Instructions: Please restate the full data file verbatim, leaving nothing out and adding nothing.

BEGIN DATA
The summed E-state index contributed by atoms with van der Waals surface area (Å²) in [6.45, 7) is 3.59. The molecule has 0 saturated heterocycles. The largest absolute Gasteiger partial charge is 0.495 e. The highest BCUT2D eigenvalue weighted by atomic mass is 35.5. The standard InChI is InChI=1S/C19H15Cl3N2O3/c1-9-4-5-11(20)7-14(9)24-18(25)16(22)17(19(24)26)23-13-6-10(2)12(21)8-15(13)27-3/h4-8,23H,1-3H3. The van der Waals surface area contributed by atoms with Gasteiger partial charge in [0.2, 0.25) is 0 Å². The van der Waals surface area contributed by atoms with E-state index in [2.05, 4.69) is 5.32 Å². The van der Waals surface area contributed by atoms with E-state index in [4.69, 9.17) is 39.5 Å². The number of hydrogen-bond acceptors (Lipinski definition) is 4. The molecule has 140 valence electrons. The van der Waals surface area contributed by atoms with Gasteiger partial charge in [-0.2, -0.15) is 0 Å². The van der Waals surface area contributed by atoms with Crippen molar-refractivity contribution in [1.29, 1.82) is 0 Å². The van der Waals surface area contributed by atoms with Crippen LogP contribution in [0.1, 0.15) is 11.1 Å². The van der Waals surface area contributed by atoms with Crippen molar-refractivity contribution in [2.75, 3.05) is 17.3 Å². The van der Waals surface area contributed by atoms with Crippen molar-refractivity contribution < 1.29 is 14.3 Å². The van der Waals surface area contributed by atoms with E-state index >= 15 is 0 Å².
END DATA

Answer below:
The summed E-state index contributed by atoms with van der Waals surface area (Å²) in [6.45, 7) is 3.59. The molecule has 0 saturated heterocycles. The largest absolute Gasteiger partial charge is 0.495 e. The highest BCUT2D eigenvalue weighted by atomic mass is 35.5. The standard InChI is InChI=1S/C19H15Cl3N2O3/c1-9-4-5-11(20)7-14(9)24-18(25)16(22)17(19(24)26)23-13-6-10(2)12(21)8-15(13)27-3/h4-8,23H,1-3H3. The van der Waals surface area contributed by atoms with Gasteiger partial charge in [0.2, 0.25) is 0 Å². The van der Waals surface area contributed by atoms with E-state index in [2.05, 4.69) is 5.32 Å². The van der Waals surface area contributed by atoms with E-state index in [4.69, 9.17) is 39.5 Å². The number of hydrogen-bond acceptors (Lipinski definition) is 4. The molecule has 140 valence electrons. The van der Waals surface area contributed by atoms with Gasteiger partial charge in [-0.2, -0.15) is 0 Å². The van der Waals surface area contributed by atoms with Crippen molar-refractivity contribution in [1.29, 1.82) is 0 Å². The van der Waals surface area contributed by atoms with Crippen LogP contribution in [0.1, 0.15) is 11.1 Å². The van der Waals surface area contributed by atoms with Crippen molar-refractivity contribution in [2.75, 3.05) is 17.3 Å². The van der Waals surface area contributed by atoms with Crippen molar-refractivity contribution < 1.29 is 14.3 Å². The van der Waals surface area contributed by atoms with E-state index >= 15 is 0 Å².